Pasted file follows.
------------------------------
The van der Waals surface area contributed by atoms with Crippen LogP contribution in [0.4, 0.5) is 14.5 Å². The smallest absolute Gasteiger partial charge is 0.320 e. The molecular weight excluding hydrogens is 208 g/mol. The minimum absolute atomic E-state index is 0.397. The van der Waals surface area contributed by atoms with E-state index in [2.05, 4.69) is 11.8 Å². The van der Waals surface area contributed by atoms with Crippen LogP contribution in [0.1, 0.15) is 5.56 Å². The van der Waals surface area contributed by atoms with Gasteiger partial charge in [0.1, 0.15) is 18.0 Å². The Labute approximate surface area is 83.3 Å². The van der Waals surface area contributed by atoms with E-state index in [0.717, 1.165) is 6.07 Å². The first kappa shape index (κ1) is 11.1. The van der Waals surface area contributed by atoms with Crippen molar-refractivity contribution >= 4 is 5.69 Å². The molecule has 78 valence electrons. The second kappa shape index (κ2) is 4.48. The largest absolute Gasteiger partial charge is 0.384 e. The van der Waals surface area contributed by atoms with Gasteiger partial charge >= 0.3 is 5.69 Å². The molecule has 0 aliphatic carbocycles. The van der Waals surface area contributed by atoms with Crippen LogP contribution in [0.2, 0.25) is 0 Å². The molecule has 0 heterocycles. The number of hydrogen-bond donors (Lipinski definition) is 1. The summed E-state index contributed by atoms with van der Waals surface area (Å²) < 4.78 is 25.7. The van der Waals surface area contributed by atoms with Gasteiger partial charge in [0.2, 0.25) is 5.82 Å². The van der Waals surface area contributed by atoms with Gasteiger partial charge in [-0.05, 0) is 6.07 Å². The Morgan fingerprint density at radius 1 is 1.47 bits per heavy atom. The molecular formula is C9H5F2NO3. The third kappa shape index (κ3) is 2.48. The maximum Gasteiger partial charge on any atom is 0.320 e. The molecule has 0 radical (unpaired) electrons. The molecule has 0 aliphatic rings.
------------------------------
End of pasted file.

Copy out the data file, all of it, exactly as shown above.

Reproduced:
The van der Waals surface area contributed by atoms with Crippen LogP contribution in [0.4, 0.5) is 14.5 Å². The smallest absolute Gasteiger partial charge is 0.320 e. The molecular weight excluding hydrogens is 208 g/mol. The minimum absolute atomic E-state index is 0.397. The van der Waals surface area contributed by atoms with E-state index in [2.05, 4.69) is 11.8 Å². The van der Waals surface area contributed by atoms with Crippen LogP contribution in [0.1, 0.15) is 5.56 Å². The van der Waals surface area contributed by atoms with Gasteiger partial charge in [0.1, 0.15) is 18.0 Å². The Labute approximate surface area is 83.3 Å². The van der Waals surface area contributed by atoms with E-state index in [0.717, 1.165) is 6.07 Å². The first kappa shape index (κ1) is 11.1. The van der Waals surface area contributed by atoms with Crippen molar-refractivity contribution >= 4 is 5.69 Å². The molecule has 78 valence electrons. The second kappa shape index (κ2) is 4.48. The largest absolute Gasteiger partial charge is 0.384 e. The van der Waals surface area contributed by atoms with Gasteiger partial charge >= 0.3 is 5.69 Å². The molecule has 0 aliphatic carbocycles. The van der Waals surface area contributed by atoms with Crippen LogP contribution in [0.2, 0.25) is 0 Å². The molecule has 0 heterocycles. The number of hydrogen-bond donors (Lipinski definition) is 1. The summed E-state index contributed by atoms with van der Waals surface area (Å²) < 4.78 is 25.7. The van der Waals surface area contributed by atoms with Gasteiger partial charge in [0.2, 0.25) is 5.82 Å². The van der Waals surface area contributed by atoms with Gasteiger partial charge in [-0.05, 0) is 6.07 Å². The Morgan fingerprint density at radius 1 is 1.47 bits per heavy atom. The molecular formula is C9H5F2NO3. The third kappa shape index (κ3) is 2.48. The maximum Gasteiger partial charge on any atom is 0.320 e. The molecule has 0 radical (unpaired) electrons. The molecule has 0 aliphatic rings.